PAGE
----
Publisher: Breaking the Line Books

Review Posted Online: March 11, 2016

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A LITTLE LIFE

The phrase “tour de force” could have been invented for this audacious novel.

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Four men who meet as college roommates move to New York and spend the next three decades gaining renown in their professions—as an architect, painter, actor and lawyer—and struggling with demons in their intertwined personal lives.

Yanagihara (The People in the Trees, 2013) takes the still-bold leap of writing about characters who don’t share her background; in addition to being male, JB is African-American, Malcolm has a black father and white mother, Willem is white, and “Jude’s race was undetermined”—deserted at birth, he was raised in a monastery and had an unspeakably traumatic childhood that’s revealed slowly over the course of the book. Two of them are gay, one straight and one bisexual. There isn’t a single significant female character, and for a long novel, there isn’t much plot. There aren’t even many markers of what’s happening in the outside world; Jude moves to a loft in SoHo as a young man, but we don’t see the neighborhood change from gritty artists’ enclave to glitzy tourist destination. What we get instead is an intensely interior look at the friends’ psyches and relationships, and it’s utterly enthralling. The four men think about work and creativity and success and failure; they cook for each other, compete with each other and jostle for each other’s affection. JB bases his entire artistic career on painting portraits of his friends, while Malcolm takes care of them by designing their apartments and houses. When Jude, as an adult, is adopted by his favorite Harvard law professor, his friends join him for Thanksgiving in Cambridge every year. And when Willem becomes a movie star, they all bask in his glow. Eventually, the tone darkens and the story narrows to focus on Jude as the pain of his past cuts deep into his carefully constructed life.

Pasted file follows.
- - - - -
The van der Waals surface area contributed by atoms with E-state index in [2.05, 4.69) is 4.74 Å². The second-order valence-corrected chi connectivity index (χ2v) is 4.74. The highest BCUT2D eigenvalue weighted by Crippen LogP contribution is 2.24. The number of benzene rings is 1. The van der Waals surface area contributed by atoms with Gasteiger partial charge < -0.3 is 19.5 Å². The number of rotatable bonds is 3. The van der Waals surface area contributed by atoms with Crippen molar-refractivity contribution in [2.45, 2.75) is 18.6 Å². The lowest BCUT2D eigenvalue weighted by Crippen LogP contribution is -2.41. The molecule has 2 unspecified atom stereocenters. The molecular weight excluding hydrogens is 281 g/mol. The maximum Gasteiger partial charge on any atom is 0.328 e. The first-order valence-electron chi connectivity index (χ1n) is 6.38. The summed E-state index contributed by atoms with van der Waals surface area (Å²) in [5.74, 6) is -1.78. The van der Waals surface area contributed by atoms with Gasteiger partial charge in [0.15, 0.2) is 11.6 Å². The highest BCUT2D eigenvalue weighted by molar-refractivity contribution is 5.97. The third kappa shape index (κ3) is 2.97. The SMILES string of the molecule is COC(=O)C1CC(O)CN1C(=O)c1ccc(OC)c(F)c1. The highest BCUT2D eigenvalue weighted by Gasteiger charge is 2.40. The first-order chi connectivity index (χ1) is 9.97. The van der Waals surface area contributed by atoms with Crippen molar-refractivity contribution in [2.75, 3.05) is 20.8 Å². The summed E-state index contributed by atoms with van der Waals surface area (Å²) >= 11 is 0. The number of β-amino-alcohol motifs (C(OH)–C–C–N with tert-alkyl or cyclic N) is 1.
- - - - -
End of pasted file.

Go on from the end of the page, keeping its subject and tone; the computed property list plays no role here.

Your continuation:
The phrase “tour de force” could have been invented for this audacious novel.

Pub Date: March 10, 2015

ISBN: 978-0-385-53925-8

Page Count: 720

Publisher: Doubleday

Review Posted Online: Dec. 21, 2014

Kirkus Reviews Issue: Jan. 1, 2015

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FIREFLY LANE

Dated sermonizing on career versus motherhood, and conflict driven by characters’ willed helplessness, sap this tale of...